A Jersey hairdresser has decided to stop offering clients gossip magazines in a bid to promote kindness in the wake of TV presenter Caroline Flack's death.
The Love island star was found dead on Saturday, having taken her own life.
The news led to a tidal wave of grief from celebrities and members of the public, and a nationwide clap-back against rumours being published in the press.
Oasis Hair Salon has now decided to lead local efforts to spread the "be kind" message, and has decided to stop providing celebrity gossip magazines, which they branded "unfair press", in line with other hairdressers in the UK.
Pictured: Oasis Hair Salon, which is based in Beresford Street.
Announcing the move on Facebook, the Beresford Street-based team wrote: "As many of you will agree after the recent sad news of Caroline Flack, the unfair press, the negativity bred in these magazines is not healthy. Pages and pages of negativity, fat shaming, shaming celebs with no make up and much more.
"We will only supply positive magazines providing personal growth, decor, food, fashion, hair inspiration, health and wellbeing.
"If it’s your personal preference to read a gossip magazine then you can freely bring your own, however we want to help and will no longer provide such a magazine for your perusal during your time at the salon."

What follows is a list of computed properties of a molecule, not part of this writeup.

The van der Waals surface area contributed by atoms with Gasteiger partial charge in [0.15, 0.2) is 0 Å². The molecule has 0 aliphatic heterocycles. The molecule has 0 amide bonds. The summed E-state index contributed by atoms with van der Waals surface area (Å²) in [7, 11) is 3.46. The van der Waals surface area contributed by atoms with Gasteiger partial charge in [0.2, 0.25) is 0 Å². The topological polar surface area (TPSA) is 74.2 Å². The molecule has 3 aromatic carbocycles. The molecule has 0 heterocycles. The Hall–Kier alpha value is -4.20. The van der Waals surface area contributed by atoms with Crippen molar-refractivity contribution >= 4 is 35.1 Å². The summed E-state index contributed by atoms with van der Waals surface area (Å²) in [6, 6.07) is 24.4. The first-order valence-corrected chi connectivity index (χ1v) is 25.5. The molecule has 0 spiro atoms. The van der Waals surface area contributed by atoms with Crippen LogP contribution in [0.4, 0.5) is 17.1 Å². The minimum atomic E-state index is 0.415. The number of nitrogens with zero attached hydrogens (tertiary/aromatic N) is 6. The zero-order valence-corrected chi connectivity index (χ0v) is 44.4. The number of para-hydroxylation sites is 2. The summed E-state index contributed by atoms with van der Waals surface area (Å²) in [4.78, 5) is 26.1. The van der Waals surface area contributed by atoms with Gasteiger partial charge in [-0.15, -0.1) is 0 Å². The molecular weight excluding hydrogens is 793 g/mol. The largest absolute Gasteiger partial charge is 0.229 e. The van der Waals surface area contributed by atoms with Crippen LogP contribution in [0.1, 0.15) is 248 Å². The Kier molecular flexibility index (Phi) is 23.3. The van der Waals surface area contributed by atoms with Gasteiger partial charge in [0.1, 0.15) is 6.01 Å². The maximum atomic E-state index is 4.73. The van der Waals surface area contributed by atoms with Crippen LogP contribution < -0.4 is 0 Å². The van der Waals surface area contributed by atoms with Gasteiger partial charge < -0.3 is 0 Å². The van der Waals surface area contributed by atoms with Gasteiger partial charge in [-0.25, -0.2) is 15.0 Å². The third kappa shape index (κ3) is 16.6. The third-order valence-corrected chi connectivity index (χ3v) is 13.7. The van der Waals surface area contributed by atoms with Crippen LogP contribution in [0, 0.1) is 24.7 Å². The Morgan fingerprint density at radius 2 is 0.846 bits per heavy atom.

The move was widely applauded by islanders, generating more than 100 'likes' and numerous comments praising it as a "great idea".
One commenter expressed hopes that more island salons would follow.
Oasis' announcement came on the same day that Caroline Flack's mother, Chris Flack, shared a moving unpublished social media post penned by her daughter.
Pictured: The front cover of the Eastern Daily Press newspaper. (Eastern Daily Press/PA)
Shared in the Eastern Daily Press, it spoke of her pain of being scrutinised as she awaited a trial over domestic assault charges, saying: “For a lot of people, being arrested for common assault is an extreme way to have some sort of spiritual awakening but for me it’s become the normal.
“I’ve been pressing the snooze button on many stresses in my life – for my whole life.
“I’ve accepted shame and toxic opinions on my life for over 10 years and yet told myself it’s all part of my job.
“The problem with brushing things under the carpet is … they are still there and one day someone is going to lift that carpet up and all you are going to feel is shame and embarrassment.”
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